Judge Rules Against Led Zeppelin In First Round Of ‘Stairway To Heaven’ Lawsuit
A judge has denied Led Zeppelin‘s first attempt to defend a lawsuit claiming that ‘Stairway to Heaven’ was lifted from a song by Spirit called ‘Taurus.’ The ruling had nothing to do with the merits of the case, but rather a pre-trial motion to dismiss on the question of jurisdiction.
According to the Hollywood Reporter, Led Zeppelin had challenged whether the United States District Court for the Eastern District of Pennsylvania, where the suit was filed, had the right to rule on the case. “The individual defendants are British citizens residing in England, own no property in Pennsylvania and have no contacts with Pennsylvania, let alone ties sufficient to render them essentially at home here,” they argued.
However, Judge Juan Sanchez sided with the plaintiff, who, in an amendment to the lawsuit, said that the defendants “make millions of dollars from the Eastern District of Pennsylvania by directly targeting this district for the exploitation of ‘Stairway to Heaven’ through CD sales, digital downloading, radio and television play, advertising, marketing, concert performances, other performances, licensing, and otherwise targeting resident individuals and businesses to profit off the exploitation of ‘Stairway to Heaven.’”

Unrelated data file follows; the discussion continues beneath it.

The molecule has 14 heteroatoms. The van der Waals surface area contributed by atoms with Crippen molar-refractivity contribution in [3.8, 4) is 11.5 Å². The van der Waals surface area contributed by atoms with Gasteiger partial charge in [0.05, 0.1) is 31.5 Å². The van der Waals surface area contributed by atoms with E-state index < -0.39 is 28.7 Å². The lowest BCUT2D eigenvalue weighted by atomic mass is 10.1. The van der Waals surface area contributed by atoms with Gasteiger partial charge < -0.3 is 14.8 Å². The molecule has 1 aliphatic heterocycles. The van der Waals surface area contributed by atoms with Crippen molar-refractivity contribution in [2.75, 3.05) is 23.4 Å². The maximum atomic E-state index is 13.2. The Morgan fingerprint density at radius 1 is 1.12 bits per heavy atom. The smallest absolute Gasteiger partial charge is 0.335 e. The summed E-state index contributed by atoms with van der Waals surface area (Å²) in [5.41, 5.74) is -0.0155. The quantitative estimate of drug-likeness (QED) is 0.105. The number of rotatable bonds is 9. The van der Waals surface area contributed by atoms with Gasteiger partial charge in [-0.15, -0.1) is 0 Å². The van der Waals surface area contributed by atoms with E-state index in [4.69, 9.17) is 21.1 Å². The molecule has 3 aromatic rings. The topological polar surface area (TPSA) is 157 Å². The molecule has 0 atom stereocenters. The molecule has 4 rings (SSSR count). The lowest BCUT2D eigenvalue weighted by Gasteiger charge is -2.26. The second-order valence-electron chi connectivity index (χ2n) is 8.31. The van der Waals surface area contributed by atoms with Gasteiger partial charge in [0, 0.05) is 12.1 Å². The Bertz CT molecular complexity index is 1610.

Earlier this year, the children of Spirit guitarist Randy California (born Randy Craig Wolfe) filed suit against Led Zeppelin for copyright infringement on the grounds that the opening riff from ‘Stairway to Heaven’ was appropriated from ‘Taurus.’ They are seeking monetary damages and co-writing credit. Led Zeppelin opened for Spirit in 1968, the year ‘Taurus’ was released.
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